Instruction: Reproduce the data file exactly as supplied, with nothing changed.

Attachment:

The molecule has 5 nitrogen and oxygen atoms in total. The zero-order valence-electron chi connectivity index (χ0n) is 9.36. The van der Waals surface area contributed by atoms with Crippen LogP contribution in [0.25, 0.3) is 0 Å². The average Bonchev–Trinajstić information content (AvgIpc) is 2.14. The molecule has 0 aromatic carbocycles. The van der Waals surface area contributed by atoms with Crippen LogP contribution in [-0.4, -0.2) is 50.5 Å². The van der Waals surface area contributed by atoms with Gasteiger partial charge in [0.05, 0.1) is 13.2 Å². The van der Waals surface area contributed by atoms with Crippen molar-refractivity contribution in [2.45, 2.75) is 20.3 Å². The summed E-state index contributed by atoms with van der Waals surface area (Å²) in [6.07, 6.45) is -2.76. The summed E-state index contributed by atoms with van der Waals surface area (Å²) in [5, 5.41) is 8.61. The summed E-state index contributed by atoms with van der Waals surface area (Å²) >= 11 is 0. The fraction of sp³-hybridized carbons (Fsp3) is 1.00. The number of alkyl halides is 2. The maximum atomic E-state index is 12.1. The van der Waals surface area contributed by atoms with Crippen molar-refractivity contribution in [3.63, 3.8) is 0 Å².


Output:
The molecule has 5 nitrogen and oxygen atoms in total. The zero-order valence-electron chi connectivity index (χ0n) is 9.36. The van der Waals surface area contributed by atoms with Crippen LogP contribution in [0.25, 0.3) is 0 Å². The average Bonchev–Trinajstić information content (AvgIpc) is 2.14. The molecule has 0 aromatic carbocycles. The van der Waals surface area contributed by atoms with Crippen LogP contribution in [-0.4, -0.2) is 50.5 Å². The van der Waals surface area contributed by atoms with Gasteiger partial charge in [0.05, 0.1) is 13.2 Å². The van der Waals surface area contributed by atoms with Crippen molar-refractivity contribution in [2.45, 2.75) is 20.3 Å². The summed E-state index contributed by atoms with van der Waals surface area (Å²) in [6.07, 6.45) is -2.76. The summed E-state index contributed by atoms with van der Waals surface area (Å²) in [5, 5.41) is 8.61. The summed E-state index contributed by atoms with van der Waals surface area (Å²) >= 11 is 0. The fraction of sp³-hybridized carbons (Fsp3) is 1.00. The number of alkyl halides is 2. The maximum atomic E-state index is 12.1. The van der Waals surface area contributed by atoms with Crippen molar-refractivity contribution in [3.63, 3.8) is 0 Å².